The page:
Thursday, January 22, 2015

The wealth effect

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What is the effect of wealth on happiness and living the abundant life?

Wealth can corrode one's spirit and morality.

A recent study suggests that wealth makes a person more dishonest and selfish (cf. Michael Lewis, "What wealth does to your soul," The New Republic, January 2, 2015). This how University of California Berkeley psychologist Dacher Keltner explained the result:

If I have $100,000 in my bank account, winning $50 alters my personal wealth in trivial fashion. It just isn't that big of a deal. If I have $84 in my bank account, winning $50 not only changes my personal wealth significantly, it matters in terms of the quality of my life — the extra $50 changes what bill I might be able to pay, what I might put in my refrigerator at the end of the month, the kind of date I would go out on, or whether or not I could buy a beer for a friend. The value of winning $50 is greater for the poor, and, by implication, the incentive for lying in our study greater. Yet it was our wealthy participants who were far more likely to lie for the chance of winning fifty bucks.

Wealth can erode communal trust and civic participation.

Another study shows that wealth makes Americans more likely to vote and to trust the government (Jana Kasperkevic, "Poor Americans are less likely to vote and more likely to distrust government, study shows, " The Guardian, January 9, 2015). Those conclusions make intuitive sense. People who vote are logically more likely to trust a government that they helped to elect or that is part of a political system in which they are personally invested. Conversely, one might reasonably expect governments to be most responsive to those citizens who are most engaged with the political process, i.e., voters and campaign contributors.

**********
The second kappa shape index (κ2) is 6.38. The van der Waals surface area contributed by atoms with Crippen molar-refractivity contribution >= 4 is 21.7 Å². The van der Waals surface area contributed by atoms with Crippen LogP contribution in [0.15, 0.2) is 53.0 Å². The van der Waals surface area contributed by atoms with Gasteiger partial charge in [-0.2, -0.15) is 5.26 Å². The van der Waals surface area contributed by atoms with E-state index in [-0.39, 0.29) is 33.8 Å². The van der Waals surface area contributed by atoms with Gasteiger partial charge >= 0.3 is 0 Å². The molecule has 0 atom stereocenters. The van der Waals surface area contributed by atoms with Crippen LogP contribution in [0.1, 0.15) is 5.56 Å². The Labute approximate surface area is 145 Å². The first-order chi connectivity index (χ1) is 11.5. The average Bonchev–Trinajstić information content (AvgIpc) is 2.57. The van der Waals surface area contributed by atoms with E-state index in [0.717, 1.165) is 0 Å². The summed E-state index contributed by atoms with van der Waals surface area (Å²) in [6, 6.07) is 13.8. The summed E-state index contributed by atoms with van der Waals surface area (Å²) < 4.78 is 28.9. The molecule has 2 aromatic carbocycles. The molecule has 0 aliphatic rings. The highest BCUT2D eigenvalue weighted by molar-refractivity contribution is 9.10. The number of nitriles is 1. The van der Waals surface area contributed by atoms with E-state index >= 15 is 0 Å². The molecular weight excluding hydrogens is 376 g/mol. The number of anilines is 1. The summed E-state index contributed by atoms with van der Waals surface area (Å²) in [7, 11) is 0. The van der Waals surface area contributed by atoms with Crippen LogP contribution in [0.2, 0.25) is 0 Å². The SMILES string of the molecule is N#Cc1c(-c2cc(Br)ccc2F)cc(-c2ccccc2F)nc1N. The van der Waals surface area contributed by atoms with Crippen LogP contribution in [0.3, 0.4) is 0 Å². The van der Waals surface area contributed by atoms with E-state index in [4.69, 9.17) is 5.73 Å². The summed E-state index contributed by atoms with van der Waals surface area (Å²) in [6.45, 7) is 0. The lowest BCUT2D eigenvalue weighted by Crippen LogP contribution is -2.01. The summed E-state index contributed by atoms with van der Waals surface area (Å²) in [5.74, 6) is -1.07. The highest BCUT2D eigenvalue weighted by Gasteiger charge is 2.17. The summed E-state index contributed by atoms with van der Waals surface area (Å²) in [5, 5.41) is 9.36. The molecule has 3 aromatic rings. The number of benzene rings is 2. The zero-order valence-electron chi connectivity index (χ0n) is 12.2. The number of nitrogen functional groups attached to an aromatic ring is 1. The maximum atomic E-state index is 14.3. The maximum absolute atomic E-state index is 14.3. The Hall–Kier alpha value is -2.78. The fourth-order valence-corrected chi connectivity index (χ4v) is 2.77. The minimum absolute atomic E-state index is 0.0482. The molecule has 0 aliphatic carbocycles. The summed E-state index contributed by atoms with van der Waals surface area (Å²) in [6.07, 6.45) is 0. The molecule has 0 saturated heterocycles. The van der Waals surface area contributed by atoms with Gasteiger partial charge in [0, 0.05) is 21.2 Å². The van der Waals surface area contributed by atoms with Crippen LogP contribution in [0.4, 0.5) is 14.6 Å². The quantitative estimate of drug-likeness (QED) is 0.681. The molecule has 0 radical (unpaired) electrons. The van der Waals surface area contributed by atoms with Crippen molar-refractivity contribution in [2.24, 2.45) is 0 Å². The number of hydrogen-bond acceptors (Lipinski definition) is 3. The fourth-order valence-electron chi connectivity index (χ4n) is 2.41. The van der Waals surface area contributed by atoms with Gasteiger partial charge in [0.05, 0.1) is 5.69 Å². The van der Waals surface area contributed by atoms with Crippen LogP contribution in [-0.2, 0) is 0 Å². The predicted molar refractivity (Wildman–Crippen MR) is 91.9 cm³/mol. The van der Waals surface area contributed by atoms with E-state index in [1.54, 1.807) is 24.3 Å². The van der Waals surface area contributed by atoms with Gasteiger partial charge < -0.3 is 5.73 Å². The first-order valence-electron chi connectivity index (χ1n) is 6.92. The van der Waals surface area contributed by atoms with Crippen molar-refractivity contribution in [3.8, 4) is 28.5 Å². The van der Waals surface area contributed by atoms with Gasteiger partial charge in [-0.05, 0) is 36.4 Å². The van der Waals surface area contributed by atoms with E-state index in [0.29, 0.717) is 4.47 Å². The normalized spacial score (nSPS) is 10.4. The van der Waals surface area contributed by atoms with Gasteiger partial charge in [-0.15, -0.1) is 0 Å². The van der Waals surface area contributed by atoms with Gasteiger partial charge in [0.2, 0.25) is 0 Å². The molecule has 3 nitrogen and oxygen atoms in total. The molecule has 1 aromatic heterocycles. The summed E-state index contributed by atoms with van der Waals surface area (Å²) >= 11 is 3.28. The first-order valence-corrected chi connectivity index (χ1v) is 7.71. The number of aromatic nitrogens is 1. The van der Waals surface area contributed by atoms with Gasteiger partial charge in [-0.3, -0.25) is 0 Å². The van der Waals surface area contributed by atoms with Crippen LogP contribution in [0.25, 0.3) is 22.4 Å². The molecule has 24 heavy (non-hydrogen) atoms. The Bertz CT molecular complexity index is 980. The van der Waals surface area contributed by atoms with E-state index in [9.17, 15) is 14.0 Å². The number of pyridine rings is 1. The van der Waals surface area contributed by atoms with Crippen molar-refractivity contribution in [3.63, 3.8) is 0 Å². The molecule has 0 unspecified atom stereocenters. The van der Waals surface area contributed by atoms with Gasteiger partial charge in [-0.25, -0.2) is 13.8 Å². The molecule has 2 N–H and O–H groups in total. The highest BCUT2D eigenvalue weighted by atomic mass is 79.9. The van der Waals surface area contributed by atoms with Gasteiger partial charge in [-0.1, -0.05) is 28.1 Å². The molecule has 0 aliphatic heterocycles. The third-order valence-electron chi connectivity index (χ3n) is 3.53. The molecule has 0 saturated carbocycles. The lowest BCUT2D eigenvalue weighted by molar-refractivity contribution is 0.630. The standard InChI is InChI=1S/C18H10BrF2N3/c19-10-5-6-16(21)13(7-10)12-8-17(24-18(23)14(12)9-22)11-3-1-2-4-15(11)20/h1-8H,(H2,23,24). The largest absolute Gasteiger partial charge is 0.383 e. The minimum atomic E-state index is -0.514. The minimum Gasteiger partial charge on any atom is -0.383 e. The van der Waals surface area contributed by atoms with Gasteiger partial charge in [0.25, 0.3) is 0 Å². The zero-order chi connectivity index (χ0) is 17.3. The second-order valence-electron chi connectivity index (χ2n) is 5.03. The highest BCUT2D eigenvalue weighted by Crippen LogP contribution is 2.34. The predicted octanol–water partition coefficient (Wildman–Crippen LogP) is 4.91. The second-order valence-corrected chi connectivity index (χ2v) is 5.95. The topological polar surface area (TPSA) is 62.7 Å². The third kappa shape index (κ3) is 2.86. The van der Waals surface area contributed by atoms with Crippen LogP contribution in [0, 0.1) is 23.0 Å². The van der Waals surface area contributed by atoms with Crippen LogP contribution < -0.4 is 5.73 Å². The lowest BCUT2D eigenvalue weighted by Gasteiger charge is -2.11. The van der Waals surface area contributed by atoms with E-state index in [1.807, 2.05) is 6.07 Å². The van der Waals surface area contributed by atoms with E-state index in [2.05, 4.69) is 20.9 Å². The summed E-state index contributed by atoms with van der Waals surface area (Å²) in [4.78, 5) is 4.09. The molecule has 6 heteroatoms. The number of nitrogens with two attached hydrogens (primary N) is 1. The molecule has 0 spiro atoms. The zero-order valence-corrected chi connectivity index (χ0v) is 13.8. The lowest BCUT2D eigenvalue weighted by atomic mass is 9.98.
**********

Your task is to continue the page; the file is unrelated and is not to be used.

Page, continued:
Greater wealth and income, beyond a certain level, do assure greater happiness or more abundant living.

Previous Ethical Musings posts have noted that beyond a certain income level, increasing one's income does not proportionately increase happiness. In other words, earning more money to increase one's wealth (or becoming wealthy in what is known as the "old-fashioned way" by inheriting it) is no guarantee of happiness or an abundant life, especially as one's annual income moves above $80,000.

The world's great religious traditions are correct to insist that wealth is at best a tool and never a goal to be sought for its own sake.

1 comment:

Anonymous said...

What you say is all true. In the military the poorer enlisted gave more on fund drives than officers. My brother, another retired Lt Col, is an example of wealthy people being more likely to want more money. He has acquired a big sum over the years and can't even spend his retirement benefits. He will argue over 50 cents or less and insists on using coupons to get even bigger discounts. It's like a game to him to see how cheap he can be, even making store owners frustrated with his activities and finally giving in to him. Also my sister, who works in the travel industry, can vouch for rich people gripping about a 5 dollar raise in prices of events she books for them.
So is there an answer to this scenario of the wealthy valuing money more than the poor. Yes the poor need it more but the wealthy have the desire and need for winning at everything.